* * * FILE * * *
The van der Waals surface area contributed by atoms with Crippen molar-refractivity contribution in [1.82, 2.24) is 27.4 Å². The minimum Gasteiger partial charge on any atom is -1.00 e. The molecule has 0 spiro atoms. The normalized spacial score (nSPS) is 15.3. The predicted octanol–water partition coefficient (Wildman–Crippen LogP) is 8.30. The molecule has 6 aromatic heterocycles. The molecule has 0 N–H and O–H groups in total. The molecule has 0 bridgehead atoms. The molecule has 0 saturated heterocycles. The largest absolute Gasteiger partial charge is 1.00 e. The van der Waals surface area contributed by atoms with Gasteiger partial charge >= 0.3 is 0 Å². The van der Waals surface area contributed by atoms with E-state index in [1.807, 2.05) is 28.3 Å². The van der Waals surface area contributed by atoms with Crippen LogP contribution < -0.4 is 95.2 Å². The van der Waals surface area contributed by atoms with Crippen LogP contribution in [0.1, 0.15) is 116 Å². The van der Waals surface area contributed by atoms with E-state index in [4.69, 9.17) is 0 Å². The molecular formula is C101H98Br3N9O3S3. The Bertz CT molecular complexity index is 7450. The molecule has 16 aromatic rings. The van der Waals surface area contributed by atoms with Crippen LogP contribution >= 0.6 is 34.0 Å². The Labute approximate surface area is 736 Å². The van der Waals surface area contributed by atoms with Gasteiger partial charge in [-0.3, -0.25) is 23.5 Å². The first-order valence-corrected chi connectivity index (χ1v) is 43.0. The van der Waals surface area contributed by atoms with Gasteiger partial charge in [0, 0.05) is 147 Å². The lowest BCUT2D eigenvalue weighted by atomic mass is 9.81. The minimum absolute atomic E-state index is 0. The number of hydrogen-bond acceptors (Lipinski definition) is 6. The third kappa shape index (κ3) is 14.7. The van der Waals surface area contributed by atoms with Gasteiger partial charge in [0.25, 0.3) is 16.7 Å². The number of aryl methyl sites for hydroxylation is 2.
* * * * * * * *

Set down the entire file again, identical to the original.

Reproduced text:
The van der Waals surface area contributed by atoms with Crippen molar-refractivity contribution in [1.82, 2.24) is 27.4 Å². The minimum Gasteiger partial charge on any atom is -1.00 e. The molecule has 0 spiro atoms. The normalized spacial score (nSPS) is 15.3. The predicted octanol–water partition coefficient (Wildman–Crippen LogP) is 8.30. The molecule has 6 aromatic heterocycles. The molecule has 0 N–H and O–H groups in total. The molecule has 0 bridgehead atoms. The molecule has 0 saturated heterocycles. The largest absolute Gasteiger partial charge is 1.00 e. The van der Waals surface area contributed by atoms with Gasteiger partial charge >= 0.3 is 0 Å². The van der Waals surface area contributed by atoms with E-state index in [1.807, 2.05) is 28.3 Å². The van der Waals surface area contributed by atoms with Crippen LogP contribution < -0.4 is 95.2 Å². The van der Waals surface area contributed by atoms with Crippen LogP contribution in [0.1, 0.15) is 116 Å². The van der Waals surface area contributed by atoms with E-state index in [4.69, 9.17) is 0 Å². The molecular formula is C101H98Br3N9O3S3. The Bertz CT molecular complexity index is 7450. The molecule has 16 aromatic rings. The van der Waals surface area contributed by atoms with Crippen LogP contribution >= 0.6 is 34.0 Å². The Labute approximate surface area is 736 Å². The van der Waals surface area contributed by atoms with Gasteiger partial charge in [-0.3, -0.25) is 23.5 Å². The first-order valence-corrected chi connectivity index (χ1v) is 43.0. The van der Waals surface area contributed by atoms with Gasteiger partial charge in [0, 0.05) is 147 Å². The lowest BCUT2D eigenvalue weighted by atomic mass is 9.81. The minimum absolute atomic E-state index is 0. The number of hydrogen-bond acceptors (Lipinski definition) is 6. The third kappa shape index (κ3) is 14.7. The van der Waals surface area contributed by atoms with Gasteiger partial charge in [0.25, 0.3) is 16.7 Å². The number of aryl methyl sites for hydroxylation is 2.